The Lord says, “The people of Israel have sinned again and again, and for this I will certainly punish them. They sell into slavery honest people who cannot pay their debts, the poor who cannot repay even the price of a pair of sandals. They trample down the weak and helpless and push the poor out of the way… At every place of worship people sleep on clothing that they have taken from the poor as security for debts. In the temple of their God they drink wine which they have taken from those who owe them money”. (Amos 2.6-8)
Amos stood at the door of the royal temple at Bethel and condemned the worshippers as hypocrites, as he dreamed of a time when the religious piety of the people to be twinned with a concern for justice:

The Lord says, “I hate your religious festivals; I cannot stand them! When you bring me burnt offerings and grain offerings, I will not accept them; I will not accept the animals you have fattened to bring me as offerings. Stop your noisy songs; I do not want to listen to your harps. Instead, let justice flow like a stream, and righteousness like a river that never goes dry” (Amos 5.20b-24)

Bethel was a royal temple, and people got upset by this upstart farmer preaching judgement on them. The priest of Bethel decided to act:

Amaziah, the priest of Bethel, then sent a report to King Jeroboam of Israel: “Amos is plotting against you among the people. His speeches will destroy the country. This is what he says: ‘Jeroboam will die in battle, and the people of Israel will be taken away from their land into exile.’”
Amaziah then said to Amos, “That’s enough, prophet! Go on back to Judah and do your preaching there. Let them pay you for it. Don’t prophesy here at Bethel any more. This is the king’s place of worship, the national temple.”
Amos answered, “I am not the kind of prophet who prophesies for pay. I am a herdsman, and I take care of fig trees. But the Lord took me from my work as a shepherd and ordered me to come and prophesy to his people Israel. So now listen to what the Lord says”. (Amos 7.10-16a)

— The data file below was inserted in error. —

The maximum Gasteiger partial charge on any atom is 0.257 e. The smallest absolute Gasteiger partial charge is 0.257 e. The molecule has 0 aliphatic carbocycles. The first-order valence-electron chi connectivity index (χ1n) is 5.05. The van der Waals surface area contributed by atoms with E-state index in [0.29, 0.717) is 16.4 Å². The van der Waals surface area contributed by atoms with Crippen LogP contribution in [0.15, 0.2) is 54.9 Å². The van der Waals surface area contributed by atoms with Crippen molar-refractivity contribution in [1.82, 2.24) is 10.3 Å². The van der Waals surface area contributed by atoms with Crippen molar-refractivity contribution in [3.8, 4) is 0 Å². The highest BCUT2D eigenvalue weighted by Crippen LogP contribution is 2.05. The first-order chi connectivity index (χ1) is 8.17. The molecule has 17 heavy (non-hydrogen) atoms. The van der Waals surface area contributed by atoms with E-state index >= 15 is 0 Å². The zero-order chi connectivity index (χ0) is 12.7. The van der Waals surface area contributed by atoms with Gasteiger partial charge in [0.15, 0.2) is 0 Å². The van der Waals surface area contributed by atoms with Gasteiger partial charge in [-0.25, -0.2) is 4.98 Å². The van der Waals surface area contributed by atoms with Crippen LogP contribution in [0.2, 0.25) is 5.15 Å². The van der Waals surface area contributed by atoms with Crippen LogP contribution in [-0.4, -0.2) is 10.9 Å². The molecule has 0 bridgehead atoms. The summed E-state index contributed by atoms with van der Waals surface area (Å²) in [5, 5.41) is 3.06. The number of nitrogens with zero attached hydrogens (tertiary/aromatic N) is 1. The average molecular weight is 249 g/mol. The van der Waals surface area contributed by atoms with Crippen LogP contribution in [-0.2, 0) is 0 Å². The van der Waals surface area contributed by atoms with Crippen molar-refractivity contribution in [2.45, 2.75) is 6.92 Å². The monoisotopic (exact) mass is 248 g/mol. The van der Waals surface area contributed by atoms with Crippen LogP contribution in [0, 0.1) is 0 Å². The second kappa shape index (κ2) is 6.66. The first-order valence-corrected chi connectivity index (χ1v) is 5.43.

Amaziah was the priest of God, the representative of the official religion which had its roots back in Moses’ time. He felt powerful enough to be able to say to Amos, ‘Stop preaching and go back to your farm!’ But Amos equally felt that he had a message from God. He felt called to go and preach against Amaziah and his official religion. He felt constrained to speak the truth as he saw it: that the official religion was hypocritical, for even as the people offered beautiful worship, it was worship which was worthless in the eyes of God, because those very worshippers oppressed the poor.
This is a story which dramatizes the question which our Deuteronomy reading asks: who speaks the truth? Who speaks for God? Who’s the prophet, and who’s just prattling on? Who is giving us good news- gospel- and who is giving us religious fake news.
And it is a question lurking in our New Testament reading as well.
Jesus, near the beginning of his ministry, comes to Capernaum, a town near his own home, and attends the synagogue there. Here is Jesus taking part in the official religion- and what a contrast people find:

‘On the next Sabbath Jesus went to the synagogue and began to teach. The people who heard him were amazed at the way he taught, for he wasn’t like the teachers of the Law; instead, he taught with authority’.

What a judgement this is on the teachers of the Law, the leaders of the ‘official’ religion! They must have been held in pretty low esteem by the people there, for a wandering preacher to be able to show them up in this way. But recall, this is just after many people, in this deeply religious society, had streamed out to the Jordan river to be baptised by that great prophetic figure, John the Baptist. John, standing outside the tradition of temple and synagogue, called on people who had been going to temple and synagogue all their lives to repent, to turn their lives around, and to be baptised as a sign that they now were turning to God. Now Jesus appears on the scene, someone else who seems to come from nowhere, challenging the assumptions about who is to speak for God. And the people said of him that he spoke with an authority which they did not detect in the official teachers of the Law.
And there is a curious incident at this point, when a man said to be possessed by a demon enters the synagogue. The demon speaks: